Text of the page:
Outsourcing or In-housing: What’s the best solution for instrumental teaching?

When it comes to outsourcing, there are three key issues to take into consideration when designing your provision.

IR35 & Off-payroll working

Most of us have heard of the recent landmark decision to designate Uber drivers as ‘workers’ rather than self-employed, entitling them to holiday pay, pension rights, and other benefits. What is less familiar but more relevant for schools, is the judgement in Scott v Chigwell, where a singing teacher successfully argued that she should be treated as a ‘worker’ by her school rather than self-employed. The relationship was deemed ‘worker’ rather than ‘self-employed’ due to the amount of control the school had over the teacher’s work. It was concluded that the teaching was offered as part of the school’s service to parents, and that the teacher was integrated into the school (for example having access to the site, and being included in the list of teachers), and that she was only allowed to provide a substitute under certain conditions. This may all sound like a very standard set-up for a peripatetic teacher, but it was enough for her to be deemed a ‘worker’ rather than self-employed, and entitled to a worker’s benefits.

When contracting individual teachers directly, the onus is on the school as the ‘end user’ to ensure that the employment status of instrumental teachers is correct. If schools don’t want to give their instrumental teachers full employment status, this is one reason why they might enter into a contract with an instrumental teaching provider like Learning Music. The music teaching service is responsible for ensuring that the teachers are contracted in the correct way, and paid appropriately including any statutory obligations around tax, national insurances, pensions and so forth. In this scenario the school is not responsible for the employment status of the teacher.


Running a bustling music department full of peripatetic teachers and ensembles, on top of your own teaching commitments, is no mean feat! Some Heads of Department appreciate having control over the fine details of the peripatetic timetabling, billing of parents, chasing of reports and exam entries, and all the other administrative tasks that make instrumental lessons run smoothly. Others, however, find those tasks onerous, and will want to streamline them as much as possible, which is where contracting a music teaching service can be really helpful. Depending on the provider they choose, Heads of Department may be able to hand some or all of the administrative tasks off, so that peripatetic teaching just ‘runs itself’ – doesn’t that sound nice!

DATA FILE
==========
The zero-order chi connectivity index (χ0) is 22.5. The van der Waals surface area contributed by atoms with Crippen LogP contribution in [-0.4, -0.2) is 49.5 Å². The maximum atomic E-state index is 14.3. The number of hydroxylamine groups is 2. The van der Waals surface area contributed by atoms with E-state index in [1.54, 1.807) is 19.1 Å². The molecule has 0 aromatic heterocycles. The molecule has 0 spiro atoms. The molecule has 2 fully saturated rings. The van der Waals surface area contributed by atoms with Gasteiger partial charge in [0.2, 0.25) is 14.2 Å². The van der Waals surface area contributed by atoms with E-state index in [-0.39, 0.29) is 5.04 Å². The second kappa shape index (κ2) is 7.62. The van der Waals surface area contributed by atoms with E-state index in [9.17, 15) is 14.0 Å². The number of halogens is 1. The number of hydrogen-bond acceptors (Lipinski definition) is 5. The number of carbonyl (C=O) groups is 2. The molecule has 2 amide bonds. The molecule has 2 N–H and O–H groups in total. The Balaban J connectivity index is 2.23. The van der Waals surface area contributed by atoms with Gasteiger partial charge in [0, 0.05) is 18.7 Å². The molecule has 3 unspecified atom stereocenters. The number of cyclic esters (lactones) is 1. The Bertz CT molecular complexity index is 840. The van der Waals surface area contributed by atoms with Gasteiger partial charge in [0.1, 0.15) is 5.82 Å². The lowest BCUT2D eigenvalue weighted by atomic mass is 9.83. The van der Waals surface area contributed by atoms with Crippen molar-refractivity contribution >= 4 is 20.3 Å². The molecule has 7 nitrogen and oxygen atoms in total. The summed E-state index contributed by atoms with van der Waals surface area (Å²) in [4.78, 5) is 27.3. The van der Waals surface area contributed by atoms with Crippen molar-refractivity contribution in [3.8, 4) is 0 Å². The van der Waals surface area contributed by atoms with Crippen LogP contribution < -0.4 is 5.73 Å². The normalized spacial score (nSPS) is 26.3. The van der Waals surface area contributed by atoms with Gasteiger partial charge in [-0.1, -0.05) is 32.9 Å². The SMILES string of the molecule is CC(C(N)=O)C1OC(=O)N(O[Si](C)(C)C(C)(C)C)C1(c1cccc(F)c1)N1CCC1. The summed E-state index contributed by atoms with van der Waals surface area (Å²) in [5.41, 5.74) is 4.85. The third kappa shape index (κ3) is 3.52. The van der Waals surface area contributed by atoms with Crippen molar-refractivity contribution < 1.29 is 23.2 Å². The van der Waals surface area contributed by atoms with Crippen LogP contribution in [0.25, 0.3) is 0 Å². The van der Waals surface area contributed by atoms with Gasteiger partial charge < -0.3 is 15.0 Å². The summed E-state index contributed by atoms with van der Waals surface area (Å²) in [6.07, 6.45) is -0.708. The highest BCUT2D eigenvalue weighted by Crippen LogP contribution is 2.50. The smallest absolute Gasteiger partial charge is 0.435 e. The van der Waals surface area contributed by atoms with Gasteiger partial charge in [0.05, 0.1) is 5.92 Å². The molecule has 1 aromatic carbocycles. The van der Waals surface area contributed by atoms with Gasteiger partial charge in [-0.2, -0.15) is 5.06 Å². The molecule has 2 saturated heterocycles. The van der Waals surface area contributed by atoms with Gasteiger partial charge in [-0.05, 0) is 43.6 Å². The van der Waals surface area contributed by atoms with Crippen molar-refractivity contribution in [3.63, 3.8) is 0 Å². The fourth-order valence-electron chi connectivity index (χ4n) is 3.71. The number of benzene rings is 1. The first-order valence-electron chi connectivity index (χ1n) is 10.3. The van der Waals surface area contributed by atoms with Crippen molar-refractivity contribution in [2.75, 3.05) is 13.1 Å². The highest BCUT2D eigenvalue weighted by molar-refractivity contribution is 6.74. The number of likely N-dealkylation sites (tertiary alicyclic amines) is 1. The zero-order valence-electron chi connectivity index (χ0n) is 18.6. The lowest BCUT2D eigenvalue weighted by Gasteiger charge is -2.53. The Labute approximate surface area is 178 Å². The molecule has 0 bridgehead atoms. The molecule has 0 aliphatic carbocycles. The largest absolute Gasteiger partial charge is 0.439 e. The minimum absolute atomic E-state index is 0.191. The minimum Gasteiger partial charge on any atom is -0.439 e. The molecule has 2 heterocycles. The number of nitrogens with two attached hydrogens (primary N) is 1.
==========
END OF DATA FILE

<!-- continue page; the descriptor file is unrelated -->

At Learning Music we have two options for billing and delivery of lessons. We can bill the school, in which case you would retain a greater level of autonomy. Alternatively we can enter into contracts directly with parents and take more of the work off your hands. Read more about our billing and delivery models here.

Quality Assurance

Another big job for schools is quality assuring their teachers. For larger music departments, the Head Teacher and Head of Department may need to find 20 or more slots in their timetables to be able to observe instrumental teaching across the course of a year. While we would always suggest that a school does keep oversight of the quality of any provision, if your teachers are provided by an instrumental teaching service this does take the pressure off. These teachers will be being quality assured and trained by the service regularly, to ensure that they are up to date with important issues such as safeguarding, and that their teaching methods are current and appropriate. This means that schools themselves may then only need to do a learning walk style pop-in now and again to satisfy themselves that everything is as it should be!

When it comes to instrumental provision, it’s important that schools find the right solution for their individual needs. If you think that Learning Music might be the provider for you, click here to book a free consultation.

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